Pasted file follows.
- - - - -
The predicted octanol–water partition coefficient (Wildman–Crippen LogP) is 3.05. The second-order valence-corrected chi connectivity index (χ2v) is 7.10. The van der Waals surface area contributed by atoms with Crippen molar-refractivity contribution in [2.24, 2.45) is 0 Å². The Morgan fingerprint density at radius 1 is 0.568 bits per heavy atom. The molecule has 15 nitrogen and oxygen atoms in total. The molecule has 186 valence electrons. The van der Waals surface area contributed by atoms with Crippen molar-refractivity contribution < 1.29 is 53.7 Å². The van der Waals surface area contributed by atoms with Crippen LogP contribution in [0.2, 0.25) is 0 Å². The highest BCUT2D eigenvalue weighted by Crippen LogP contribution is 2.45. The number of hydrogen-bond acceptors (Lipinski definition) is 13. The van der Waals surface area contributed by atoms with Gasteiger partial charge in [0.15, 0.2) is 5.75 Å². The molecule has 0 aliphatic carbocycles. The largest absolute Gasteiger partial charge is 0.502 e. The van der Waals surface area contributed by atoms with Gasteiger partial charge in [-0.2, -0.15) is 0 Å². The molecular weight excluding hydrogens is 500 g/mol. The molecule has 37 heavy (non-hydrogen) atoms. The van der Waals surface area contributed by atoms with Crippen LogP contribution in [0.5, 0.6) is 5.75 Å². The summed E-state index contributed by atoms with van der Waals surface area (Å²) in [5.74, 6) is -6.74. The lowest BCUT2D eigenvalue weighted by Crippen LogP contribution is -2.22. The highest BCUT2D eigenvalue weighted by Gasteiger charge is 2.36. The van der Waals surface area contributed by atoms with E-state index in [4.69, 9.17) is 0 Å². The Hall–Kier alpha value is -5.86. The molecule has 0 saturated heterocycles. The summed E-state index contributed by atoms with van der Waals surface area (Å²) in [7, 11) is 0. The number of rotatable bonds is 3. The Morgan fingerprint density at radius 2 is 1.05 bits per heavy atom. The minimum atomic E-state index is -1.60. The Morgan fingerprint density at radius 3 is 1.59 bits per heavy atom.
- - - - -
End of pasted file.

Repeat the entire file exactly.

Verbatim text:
The predicted octanol–water partition coefficient (Wildman–Crippen LogP) is 3.05. The second-order valence-corrected chi connectivity index (χ2v) is 7.10. The van der Waals surface area contributed by atoms with Crippen molar-refractivity contribution in [2.24, 2.45) is 0 Å². The Morgan fingerprint density at radius 1 is 0.568 bits per heavy atom. The molecule has 15 nitrogen and oxygen atoms in total. The molecule has 186 valence electrons. The van der Waals surface area contributed by atoms with Crippen molar-refractivity contribution < 1.29 is 53.7 Å². The van der Waals surface area contributed by atoms with Crippen LogP contribution in [0.2, 0.25) is 0 Å². The highest BCUT2D eigenvalue weighted by Crippen LogP contribution is 2.45. The number of hydrogen-bond acceptors (Lipinski definition) is 13. The van der Waals surface area contributed by atoms with Gasteiger partial charge in [0.15, 0.2) is 5.75 Å². The molecule has 0 aliphatic carbocycles. The largest absolute Gasteiger partial charge is 0.502 e. The van der Waals surface area contributed by atoms with Gasteiger partial charge in [-0.2, -0.15) is 0 Å². The molecular weight excluding hydrogens is 500 g/mol. The molecule has 37 heavy (non-hydrogen) atoms. The van der Waals surface area contributed by atoms with Crippen LogP contribution in [0.5, 0.6) is 5.75 Å². The summed E-state index contributed by atoms with van der Waals surface area (Å²) in [5.74, 6) is -6.74. The lowest BCUT2D eigenvalue weighted by Crippen LogP contribution is -2.22. The highest BCUT2D eigenvalue weighted by Gasteiger charge is 2.36. The van der Waals surface area contributed by atoms with E-state index in [4.69, 9.17) is 0 Å². The Hall–Kier alpha value is -5.86. The molecule has 0 saturated heterocycles. The summed E-state index contributed by atoms with van der Waals surface area (Å²) in [7, 11) is 0. The number of rotatable bonds is 3. The Morgan fingerprint density at radius 2 is 1.05 bits per heavy atom. The minimum atomic E-state index is -1.60. The Morgan fingerprint density at radius 3 is 1.59 bits per heavy atom.